David Vankka: Napster downloads, you name it. And the industry was in a funk. And I think really looking for ways to attach to the consumer and find new revenue sources. And the other thing that was happening with their consumer is, someone would have their CD budget, they’d buy CDs or download or steal CDs, till they were 25 and then they stop. And as a result, we saw this big decline in the entire space. And then really around 2010, streaming started to become a small business. We had the arrival of the smartphones, which, you know, when we think back was really not that long ago. We had Netflix flipping from selling and renting DVDs and in the Red Boxes and mailing them back to taking a chance on this streaming model. And we just had a proliferation increasing bandwidth and availability. And as time moved on this model was being adopted more and more even the exempt consumer software. We all probably remember buying our Adobe or buying our Microsoft at the Best Buy store and plugging in the disc and buying a new one in another two years. And that model is entirely moving to the cloud and the subscription basis, as we all know, so same things happened in music. And I think because of the smartphone in particular, it’s really enabled consumers to change their behaviour. And as time goes on, have instantaneous access to whatever we want. So, the rise in that particular business has really led to the ability to invest in these music royalties as we are today. Streaming now represents 80% of the entire music market. Parts of the music market have been hit by COVID given there’s no live performances, but the streaming side has been strong as well. And, you know, there isn’t a lot of direct coverage. There’s industry coverage, but there are firms like Goldman, you know, they may have their own reasons for doing forecasts and things, but ultimately, they’re calling for the music industry to go from about 20 billion to 130 billion by 2030.

Julian Klymochko: Like you don’t have any sell-side analysts recommending the new Drake portfolio view?

David Vankka: They may have start covering the space when Spotify was listing, but that timing might just be coincidence as well. But the actual inertia is still very, very high. And I think we’re in the first ending of a lot of these things. So, we’ve got consumers looking at their subscriptions to Netflix or Spotify, almost like utility bills now. This is not discretionary capital. They’re almost like utilities. These have pricing power as well. They can push through additional pricing without having a loss of losing customers. And then there are multiple sources as well. And when we think about the broader market, we’re still just scratching the surface on the entire world. If we start looking at foreign countries and as we add bandwidth, whether it’s 5g or whether it’s you know, SpaceX, lower little satellite providing high-speed bandwidth anywhere on the planet. There’s whole larger groups of consumers and international markets will continue to adapt to these. So, the broader macro trend is definitely in a bull market, and we think that’s going to continue for some period of time with catalogue valuations they have certainly gone up in value in some cases. There’s no doubt about that. Back again, before, you know, before streaming really happened, you know, record labels would advance money own half the masters that money would affectively be alone that would get paid off, and it would all be done in an dark room somewhere. And really the artist or song writers didn’t have much leveraged in those negotiations unless they were superstar. But what’s happening now is I think because there’s a bit more transparency on the data. There’re more artists willing to fund some of their own projects as well.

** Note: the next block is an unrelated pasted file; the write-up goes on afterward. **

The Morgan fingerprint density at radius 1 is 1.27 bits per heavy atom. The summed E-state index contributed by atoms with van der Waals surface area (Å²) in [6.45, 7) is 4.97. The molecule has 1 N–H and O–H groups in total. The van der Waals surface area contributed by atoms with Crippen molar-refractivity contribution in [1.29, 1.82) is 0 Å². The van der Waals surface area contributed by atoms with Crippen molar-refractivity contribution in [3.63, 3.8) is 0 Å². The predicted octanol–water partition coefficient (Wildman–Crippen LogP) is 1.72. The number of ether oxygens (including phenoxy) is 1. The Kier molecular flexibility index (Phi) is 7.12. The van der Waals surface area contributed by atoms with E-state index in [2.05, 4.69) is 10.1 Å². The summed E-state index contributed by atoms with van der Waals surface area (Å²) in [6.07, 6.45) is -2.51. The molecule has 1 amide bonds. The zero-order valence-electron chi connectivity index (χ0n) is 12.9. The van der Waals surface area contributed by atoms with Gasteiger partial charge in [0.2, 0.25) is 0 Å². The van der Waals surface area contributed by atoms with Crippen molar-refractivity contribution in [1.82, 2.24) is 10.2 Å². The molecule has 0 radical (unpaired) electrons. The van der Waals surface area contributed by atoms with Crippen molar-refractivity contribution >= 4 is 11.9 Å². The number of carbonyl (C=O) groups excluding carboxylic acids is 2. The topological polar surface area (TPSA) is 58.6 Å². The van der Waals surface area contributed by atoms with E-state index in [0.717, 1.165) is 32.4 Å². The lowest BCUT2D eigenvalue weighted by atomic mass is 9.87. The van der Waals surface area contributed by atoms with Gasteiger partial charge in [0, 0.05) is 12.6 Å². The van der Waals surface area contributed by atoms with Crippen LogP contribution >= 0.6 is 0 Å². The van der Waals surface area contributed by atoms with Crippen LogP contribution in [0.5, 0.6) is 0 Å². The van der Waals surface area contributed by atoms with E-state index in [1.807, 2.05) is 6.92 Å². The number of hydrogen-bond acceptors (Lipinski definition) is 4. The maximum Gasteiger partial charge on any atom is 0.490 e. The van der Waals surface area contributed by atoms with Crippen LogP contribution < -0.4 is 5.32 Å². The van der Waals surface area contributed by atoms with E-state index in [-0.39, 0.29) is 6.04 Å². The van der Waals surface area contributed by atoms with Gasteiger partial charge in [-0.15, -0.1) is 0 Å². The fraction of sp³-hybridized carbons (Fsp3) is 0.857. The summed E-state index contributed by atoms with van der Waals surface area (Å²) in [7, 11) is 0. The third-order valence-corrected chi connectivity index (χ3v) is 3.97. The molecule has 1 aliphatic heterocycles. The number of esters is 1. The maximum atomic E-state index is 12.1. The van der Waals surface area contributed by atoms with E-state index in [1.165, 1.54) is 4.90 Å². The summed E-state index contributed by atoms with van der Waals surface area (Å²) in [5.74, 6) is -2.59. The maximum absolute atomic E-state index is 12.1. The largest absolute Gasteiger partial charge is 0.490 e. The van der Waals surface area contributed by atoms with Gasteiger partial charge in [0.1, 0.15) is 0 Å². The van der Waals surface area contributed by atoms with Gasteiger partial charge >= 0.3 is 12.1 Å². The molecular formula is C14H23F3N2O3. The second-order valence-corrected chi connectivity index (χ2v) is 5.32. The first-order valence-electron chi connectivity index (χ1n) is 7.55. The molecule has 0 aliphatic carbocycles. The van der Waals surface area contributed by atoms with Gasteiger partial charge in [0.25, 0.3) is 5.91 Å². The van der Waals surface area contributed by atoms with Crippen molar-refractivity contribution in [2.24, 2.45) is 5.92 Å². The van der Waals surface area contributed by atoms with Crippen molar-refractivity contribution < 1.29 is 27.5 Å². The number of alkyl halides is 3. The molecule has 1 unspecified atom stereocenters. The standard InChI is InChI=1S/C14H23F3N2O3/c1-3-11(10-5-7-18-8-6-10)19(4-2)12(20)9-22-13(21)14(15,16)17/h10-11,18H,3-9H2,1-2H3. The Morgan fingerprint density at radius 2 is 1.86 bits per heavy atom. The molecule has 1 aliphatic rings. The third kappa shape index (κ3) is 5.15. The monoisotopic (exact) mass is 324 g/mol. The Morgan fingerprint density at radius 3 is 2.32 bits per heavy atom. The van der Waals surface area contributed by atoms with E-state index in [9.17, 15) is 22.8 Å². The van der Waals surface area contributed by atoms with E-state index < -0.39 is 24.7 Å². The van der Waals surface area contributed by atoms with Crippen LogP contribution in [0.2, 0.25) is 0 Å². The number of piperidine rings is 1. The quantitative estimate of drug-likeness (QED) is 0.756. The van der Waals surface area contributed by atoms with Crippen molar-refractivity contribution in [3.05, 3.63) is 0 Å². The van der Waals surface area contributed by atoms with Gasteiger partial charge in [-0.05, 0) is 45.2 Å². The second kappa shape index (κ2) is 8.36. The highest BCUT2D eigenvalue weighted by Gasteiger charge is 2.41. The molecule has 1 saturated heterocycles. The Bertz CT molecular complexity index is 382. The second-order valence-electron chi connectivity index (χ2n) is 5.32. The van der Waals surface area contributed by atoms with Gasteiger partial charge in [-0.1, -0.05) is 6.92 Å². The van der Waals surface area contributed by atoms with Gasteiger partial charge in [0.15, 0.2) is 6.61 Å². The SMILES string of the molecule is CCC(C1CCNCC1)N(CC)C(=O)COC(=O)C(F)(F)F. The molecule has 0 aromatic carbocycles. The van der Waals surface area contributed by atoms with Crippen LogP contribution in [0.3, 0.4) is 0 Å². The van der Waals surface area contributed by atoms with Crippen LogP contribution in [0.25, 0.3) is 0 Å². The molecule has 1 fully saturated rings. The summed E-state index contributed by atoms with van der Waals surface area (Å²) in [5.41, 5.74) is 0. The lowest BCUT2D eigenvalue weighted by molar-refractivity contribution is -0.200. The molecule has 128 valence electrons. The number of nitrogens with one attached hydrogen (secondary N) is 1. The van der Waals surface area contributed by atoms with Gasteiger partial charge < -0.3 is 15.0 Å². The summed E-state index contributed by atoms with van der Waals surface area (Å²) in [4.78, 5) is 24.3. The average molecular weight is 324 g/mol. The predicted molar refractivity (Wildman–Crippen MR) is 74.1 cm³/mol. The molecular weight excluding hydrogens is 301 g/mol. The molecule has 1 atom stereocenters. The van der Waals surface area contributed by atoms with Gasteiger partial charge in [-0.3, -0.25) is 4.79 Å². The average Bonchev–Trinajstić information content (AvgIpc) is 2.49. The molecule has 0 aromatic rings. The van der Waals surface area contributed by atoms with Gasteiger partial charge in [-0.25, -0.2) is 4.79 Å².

And because we’ve been in the sustained low interest rate there’s more capital looking for other alternative investments. And this is just one when people do roll their sleeves up on it does fit the return profile. You know, the challenges with it, a lot of the deals are one-off deals. So, they require a network effect. And it’s a small community, not dissimilar to downtown Calgary in the oil and gas community, where the lawyers and advisors and writers all seem to know each other. And for us, it’s been really important to have a good reputation and demonstrate we can close on transactions and be easy to deal with and continue to see deal flow. So, we’ve been really happy with the pipeline we’ve seen to date.

Julian Klymochko: Yeah, certainly it seems like that proprietary deal flow is so important. And this is specifically a space I’ve long, been fascinated. Fun fact about me is in University I was a nightclub DJ, so big fan of music, my whole life, and clearly Spotify and streaming, Apple music growing like crazy. I have just a massive collection on both platforms. So certainly, the macro of this asset class makes sense. But from an investor standpoint, I know myself for the past five years, I occasionally go onto these different music, royalty exchange websites. I think there’s at least a couple last time I checked and you can pick up a song or two, if you want. How do you, or how can investors access this asset class? Say when you’re looking at a potential asset, is it a catalogue of dozens or perhaps hundreds of assets, or do you do like one-off deals for a specific song for like 10,000 or $50,000 dollars? What’s your average deal look like?